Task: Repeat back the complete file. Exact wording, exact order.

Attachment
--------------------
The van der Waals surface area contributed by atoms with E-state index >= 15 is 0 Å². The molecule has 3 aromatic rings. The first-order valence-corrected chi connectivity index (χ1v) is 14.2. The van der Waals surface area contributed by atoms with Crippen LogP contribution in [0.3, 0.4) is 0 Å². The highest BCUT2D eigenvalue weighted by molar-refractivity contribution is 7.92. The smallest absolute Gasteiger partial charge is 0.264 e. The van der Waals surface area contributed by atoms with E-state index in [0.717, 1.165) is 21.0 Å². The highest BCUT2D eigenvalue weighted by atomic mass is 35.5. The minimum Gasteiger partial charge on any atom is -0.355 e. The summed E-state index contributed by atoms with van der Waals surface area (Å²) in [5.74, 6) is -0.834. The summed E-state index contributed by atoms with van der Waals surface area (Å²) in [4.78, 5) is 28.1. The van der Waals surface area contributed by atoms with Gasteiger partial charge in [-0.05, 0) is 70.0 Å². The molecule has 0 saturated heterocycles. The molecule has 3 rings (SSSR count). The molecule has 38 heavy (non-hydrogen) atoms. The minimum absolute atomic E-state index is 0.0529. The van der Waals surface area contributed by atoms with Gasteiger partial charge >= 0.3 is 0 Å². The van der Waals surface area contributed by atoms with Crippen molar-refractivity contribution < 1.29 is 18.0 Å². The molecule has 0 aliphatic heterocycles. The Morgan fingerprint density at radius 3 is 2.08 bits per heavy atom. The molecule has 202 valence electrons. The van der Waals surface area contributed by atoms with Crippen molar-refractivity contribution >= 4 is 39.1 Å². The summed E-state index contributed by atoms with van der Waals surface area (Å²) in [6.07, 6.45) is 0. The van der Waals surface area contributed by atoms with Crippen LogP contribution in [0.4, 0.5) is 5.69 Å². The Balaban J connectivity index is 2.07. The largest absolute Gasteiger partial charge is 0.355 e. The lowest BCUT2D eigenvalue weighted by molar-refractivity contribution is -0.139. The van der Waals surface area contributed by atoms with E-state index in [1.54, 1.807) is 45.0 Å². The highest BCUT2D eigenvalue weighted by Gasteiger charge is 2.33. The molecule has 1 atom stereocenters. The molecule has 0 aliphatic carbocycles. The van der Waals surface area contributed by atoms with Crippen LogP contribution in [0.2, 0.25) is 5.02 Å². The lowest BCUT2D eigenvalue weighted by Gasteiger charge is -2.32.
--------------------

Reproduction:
The van der Waals surface area contributed by atoms with E-state index >= 15 is 0 Å². The molecule has 3 aromatic rings. The first-order valence-corrected chi connectivity index (χ1v) is 14.2. The van der Waals surface area contributed by atoms with Crippen LogP contribution in [0.3, 0.4) is 0 Å². The highest BCUT2D eigenvalue weighted by molar-refractivity contribution is 7.92. The smallest absolute Gasteiger partial charge is 0.264 e. The van der Waals surface area contributed by atoms with E-state index in [0.717, 1.165) is 21.0 Å². The highest BCUT2D eigenvalue weighted by atomic mass is 35.5. The minimum Gasteiger partial charge on any atom is -0.355 e. The summed E-state index contributed by atoms with van der Waals surface area (Å²) in [5.74, 6) is -0.834. The summed E-state index contributed by atoms with van der Waals surface area (Å²) in [4.78, 5) is 28.1. The van der Waals surface area contributed by atoms with Gasteiger partial charge in [-0.05, 0) is 70.0 Å². The molecule has 0 saturated heterocycles. The molecule has 3 rings (SSSR count). The molecule has 38 heavy (non-hydrogen) atoms. The minimum absolute atomic E-state index is 0.0529. The van der Waals surface area contributed by atoms with Gasteiger partial charge >= 0.3 is 0 Å². The van der Waals surface area contributed by atoms with Crippen molar-refractivity contribution < 1.29 is 18.0 Å². The molecule has 0 aliphatic heterocycles. The Morgan fingerprint density at radius 3 is 2.08 bits per heavy atom. The molecule has 202 valence electrons. The van der Waals surface area contributed by atoms with Crippen molar-refractivity contribution >= 4 is 39.1 Å². The summed E-state index contributed by atoms with van der Waals surface area (Å²) in [6.07, 6.45) is 0. The van der Waals surface area contributed by atoms with Crippen LogP contribution in [0.4, 0.5) is 5.69 Å². The Balaban J connectivity index is 2.07. The largest absolute Gasteiger partial charge is 0.355 e. The lowest BCUT2D eigenvalue weighted by molar-refractivity contribution is -0.139. The van der Waals surface area contributed by atoms with E-state index in [1.54, 1.807) is 45.0 Å². The highest BCUT2D eigenvalue weighted by Gasteiger charge is 2.33. The molecule has 1 atom stereocenters. The molecule has 0 aliphatic carbocycles. The van der Waals surface area contributed by atoms with Crippen LogP contribution in [0.2, 0.25) is 5.02 Å². The lowest BCUT2D eigenvalue weighted by Gasteiger charge is -2.32.